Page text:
The American officials at Pentagon were surprised by the Spokesperson's assertion. "We don't have indications that foreign entities are the locus of sponsorship for insider attack threats," said a senior Pentagon official. A senior Pakistani security official called the accusations as "hogwash". However, the Afghan government conceded that some of the attacks were also motivated by outrage over actions by the US troops, including the burning of the Holy Quran at an American base and the video images of marines urinating on dead bodies in Afghanistan.
Despite their presence in Afghanistan for nearly 11 years, the Americans have not learnt the honour code of 'Pashtunwali'. According to this code, the blood spilled by anyone has to be avenged by sons, grandsons, even a man from the clan if there is no male left in family and so on. Time is on the sides of Afghans. All Afghans are imbued by the same honour code. Though unfortunate, but, in all probability, the Americans would continue to suffer from 'green-on-blue' attacks, as well as bear with the high suicide rate of American soldiers whose conscience does not let them live due to the cruelties committed by their country in this purposeless war.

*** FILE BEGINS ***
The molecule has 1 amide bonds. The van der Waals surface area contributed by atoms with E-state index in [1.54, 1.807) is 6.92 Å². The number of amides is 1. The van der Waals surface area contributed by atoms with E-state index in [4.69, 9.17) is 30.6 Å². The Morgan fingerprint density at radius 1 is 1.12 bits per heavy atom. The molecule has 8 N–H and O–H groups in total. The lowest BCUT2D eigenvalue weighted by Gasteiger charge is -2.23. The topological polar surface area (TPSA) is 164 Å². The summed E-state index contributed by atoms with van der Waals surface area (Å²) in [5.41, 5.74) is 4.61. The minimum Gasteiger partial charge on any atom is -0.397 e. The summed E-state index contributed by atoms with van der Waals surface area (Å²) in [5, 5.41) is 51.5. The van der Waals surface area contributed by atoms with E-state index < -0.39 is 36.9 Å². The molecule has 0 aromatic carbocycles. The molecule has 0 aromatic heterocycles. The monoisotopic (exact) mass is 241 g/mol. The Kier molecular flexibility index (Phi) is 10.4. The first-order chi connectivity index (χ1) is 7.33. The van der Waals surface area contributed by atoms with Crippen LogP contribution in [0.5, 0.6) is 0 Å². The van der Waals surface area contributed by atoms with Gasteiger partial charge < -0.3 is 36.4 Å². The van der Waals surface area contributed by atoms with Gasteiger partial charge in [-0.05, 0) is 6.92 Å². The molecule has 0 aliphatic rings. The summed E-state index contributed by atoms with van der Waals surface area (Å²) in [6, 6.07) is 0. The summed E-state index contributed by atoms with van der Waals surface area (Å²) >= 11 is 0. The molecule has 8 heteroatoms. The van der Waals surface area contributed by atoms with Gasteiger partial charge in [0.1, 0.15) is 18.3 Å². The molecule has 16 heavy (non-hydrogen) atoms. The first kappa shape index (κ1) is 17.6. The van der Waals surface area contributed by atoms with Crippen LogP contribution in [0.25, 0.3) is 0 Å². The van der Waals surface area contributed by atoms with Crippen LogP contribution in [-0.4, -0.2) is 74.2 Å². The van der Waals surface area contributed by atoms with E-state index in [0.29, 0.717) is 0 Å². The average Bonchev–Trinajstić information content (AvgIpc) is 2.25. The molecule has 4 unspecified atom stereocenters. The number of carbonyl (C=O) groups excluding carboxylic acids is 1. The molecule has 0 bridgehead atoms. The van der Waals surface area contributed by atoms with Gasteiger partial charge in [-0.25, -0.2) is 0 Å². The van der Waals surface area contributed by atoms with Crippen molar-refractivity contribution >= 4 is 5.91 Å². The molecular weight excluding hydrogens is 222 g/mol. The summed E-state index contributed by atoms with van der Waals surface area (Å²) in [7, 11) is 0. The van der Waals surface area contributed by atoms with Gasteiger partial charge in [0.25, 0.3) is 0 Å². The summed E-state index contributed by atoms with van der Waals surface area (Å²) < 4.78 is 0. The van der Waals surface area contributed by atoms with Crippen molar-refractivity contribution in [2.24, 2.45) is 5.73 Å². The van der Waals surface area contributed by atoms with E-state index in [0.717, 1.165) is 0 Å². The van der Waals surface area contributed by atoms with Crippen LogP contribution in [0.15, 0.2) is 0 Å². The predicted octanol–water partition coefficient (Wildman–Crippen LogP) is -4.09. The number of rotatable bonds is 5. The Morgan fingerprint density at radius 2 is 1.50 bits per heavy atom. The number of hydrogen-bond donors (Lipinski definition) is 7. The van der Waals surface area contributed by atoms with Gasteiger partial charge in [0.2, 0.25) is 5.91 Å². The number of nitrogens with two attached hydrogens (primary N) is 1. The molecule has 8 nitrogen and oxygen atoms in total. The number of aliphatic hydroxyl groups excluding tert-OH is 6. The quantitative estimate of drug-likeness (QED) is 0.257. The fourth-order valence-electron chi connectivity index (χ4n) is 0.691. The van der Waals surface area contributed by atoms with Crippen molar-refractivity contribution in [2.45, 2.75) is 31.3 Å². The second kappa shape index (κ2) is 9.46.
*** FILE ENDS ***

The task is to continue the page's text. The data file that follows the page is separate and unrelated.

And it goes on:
President Barack Obama spoke at length on the issue during a White House press conference, admitting that he is "deeply concerned" by the growing war casualties. However, he had no viable solution to offer. He talked about dated measures like "better counterintelligence, making sure that the vetting process for Afghan troops is stronger."
The insider attacks have increased concerns about the viability of a sustainable transition by the occupation forces, while they face the dilemma of who's who! Concerns have all along been expressed by a number of security analysts about the credibility and viability of the Afghan army and police services. These services do not represent the demographic profile of Afghanistan. Ethnic Pashtuns, who are the single largest ethnic group, are grossly underrepresented in them. These services are a conglomeration of ethnic minority groups and are viewed by the Pashtuns as an extension of foreign occupation forces. Moreover, poor professional skills, high rate of desertions and lax discipline are some of the major weaknesses that point towards their post-2014 non-viability. In all probability, these entities would turn into gangs of thugs. For now, the monster seems to have turned against its own creator.
The occupation forces are now in a state of siege in Afghanistan. It appears that there is substantial tacit unity among the public, insurgents and government officials. All Afghans, irrespective of their ethnic lineage or sectarian belief, are unanimous on at least one point: to get rid of the foreign troops.
The writer is a retired air commodore and former assistant chief of air staff of the Pakistan Air Force. At present, he is a member of the visiting faculty at the PAF Air War College, Naval War College and Quaid-i-Azam University.